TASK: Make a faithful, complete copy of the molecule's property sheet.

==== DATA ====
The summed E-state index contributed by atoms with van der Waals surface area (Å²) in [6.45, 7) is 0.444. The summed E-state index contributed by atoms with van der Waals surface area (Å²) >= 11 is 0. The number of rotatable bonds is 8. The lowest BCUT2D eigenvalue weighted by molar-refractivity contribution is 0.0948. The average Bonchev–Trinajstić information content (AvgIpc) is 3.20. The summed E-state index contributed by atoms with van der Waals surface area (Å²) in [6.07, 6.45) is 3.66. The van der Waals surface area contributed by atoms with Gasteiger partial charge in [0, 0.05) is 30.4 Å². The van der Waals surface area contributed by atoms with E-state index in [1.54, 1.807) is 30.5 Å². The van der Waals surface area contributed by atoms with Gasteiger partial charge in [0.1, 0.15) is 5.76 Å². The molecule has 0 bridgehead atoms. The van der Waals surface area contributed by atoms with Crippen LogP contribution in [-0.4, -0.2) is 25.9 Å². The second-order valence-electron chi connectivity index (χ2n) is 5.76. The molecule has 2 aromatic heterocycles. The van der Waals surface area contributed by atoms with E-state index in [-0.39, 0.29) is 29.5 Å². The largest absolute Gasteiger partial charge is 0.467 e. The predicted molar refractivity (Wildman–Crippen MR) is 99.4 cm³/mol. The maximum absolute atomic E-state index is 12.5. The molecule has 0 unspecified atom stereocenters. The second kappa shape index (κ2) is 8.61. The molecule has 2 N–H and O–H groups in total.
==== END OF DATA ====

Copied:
The summed E-state index contributed by atoms with van der Waals surface area (Å²) in [6.45, 7) is 0.444. The summed E-state index contributed by atoms with van der Waals surface area (Å²) >= 11 is 0. The number of rotatable bonds is 8. The lowest BCUT2D eigenvalue weighted by molar-refractivity contribution is 0.0948. The average Bonchev–Trinajstić information content (AvgIpc) is 3.20. The summed E-state index contributed by atoms with van der Waals surface area (Å²) in [6.07, 6.45) is 3.66. The van der Waals surface area contributed by atoms with Gasteiger partial charge in [0, 0.05) is 30.4 Å². The van der Waals surface area contributed by atoms with E-state index in [1.54, 1.807) is 30.5 Å². The van der Waals surface area contributed by atoms with Gasteiger partial charge in [0.1, 0.15) is 5.76 Å². The molecule has 0 bridgehead atoms. The van der Waals surface area contributed by atoms with Crippen LogP contribution in [-0.4, -0.2) is 25.9 Å². The second-order valence-electron chi connectivity index (χ2n) is 5.76. The molecule has 2 aromatic heterocycles. The van der Waals surface area contributed by atoms with E-state index in [-0.39, 0.29) is 29.5 Å². The largest absolute Gasteiger partial charge is 0.467 e. The predicted molar refractivity (Wildman–Crippen MR) is 99.4 cm³/mol. The maximum absolute atomic E-state index is 12.5. The molecule has 0 unspecified atom stereocenters. The second kappa shape index (κ2) is 8.61. The molecule has 2 N–H and O–H groups in total.